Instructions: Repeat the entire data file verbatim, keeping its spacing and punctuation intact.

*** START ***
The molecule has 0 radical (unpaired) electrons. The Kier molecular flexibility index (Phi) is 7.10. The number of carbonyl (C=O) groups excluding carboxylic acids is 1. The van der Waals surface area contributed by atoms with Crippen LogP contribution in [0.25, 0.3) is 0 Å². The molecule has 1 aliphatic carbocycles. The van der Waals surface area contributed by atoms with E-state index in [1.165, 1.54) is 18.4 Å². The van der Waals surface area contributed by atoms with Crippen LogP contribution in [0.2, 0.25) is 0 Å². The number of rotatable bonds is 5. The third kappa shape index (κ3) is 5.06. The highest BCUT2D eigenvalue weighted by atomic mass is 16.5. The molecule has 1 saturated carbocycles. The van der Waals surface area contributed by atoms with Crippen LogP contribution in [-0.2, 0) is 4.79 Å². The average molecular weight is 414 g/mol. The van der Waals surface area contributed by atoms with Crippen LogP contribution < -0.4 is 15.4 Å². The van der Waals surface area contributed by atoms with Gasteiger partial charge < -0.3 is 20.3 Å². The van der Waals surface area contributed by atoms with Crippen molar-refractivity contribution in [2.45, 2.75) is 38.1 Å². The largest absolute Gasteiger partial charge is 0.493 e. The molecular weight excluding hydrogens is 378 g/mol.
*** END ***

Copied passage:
The molecule has 0 radical (unpaired) electrons. The Kier molecular flexibility index (Phi) is 7.10. The number of carbonyl (C=O) groups excluding carboxylic acids is 1. The van der Waals surface area contributed by atoms with Crippen LogP contribution in [0.25, 0.3) is 0 Å². The molecule has 1 aliphatic carbocycles. The van der Waals surface area contributed by atoms with E-state index in [1.165, 1.54) is 18.4 Å². The van der Waals surface area contributed by atoms with Crippen LogP contribution in [0.2, 0.25) is 0 Å². The number of rotatable bonds is 5. The third kappa shape index (κ3) is 5.06. The highest BCUT2D eigenvalue weighted by atomic mass is 16.5. The molecule has 1 saturated carbocycles. The van der Waals surface area contributed by atoms with Crippen LogP contribution in [-0.2, 0) is 4.79 Å². The average molecular weight is 414 g/mol. The van der Waals surface area contributed by atoms with Crippen LogP contribution < -0.4 is 15.4 Å². The van der Waals surface area contributed by atoms with Gasteiger partial charge < -0.3 is 20.3 Å². The van der Waals surface area contributed by atoms with Crippen molar-refractivity contribution in [2.45, 2.75) is 38.1 Å². The largest absolute Gasteiger partial charge is 0.493 e. The molecular weight excluding hydrogens is 378 g/mol.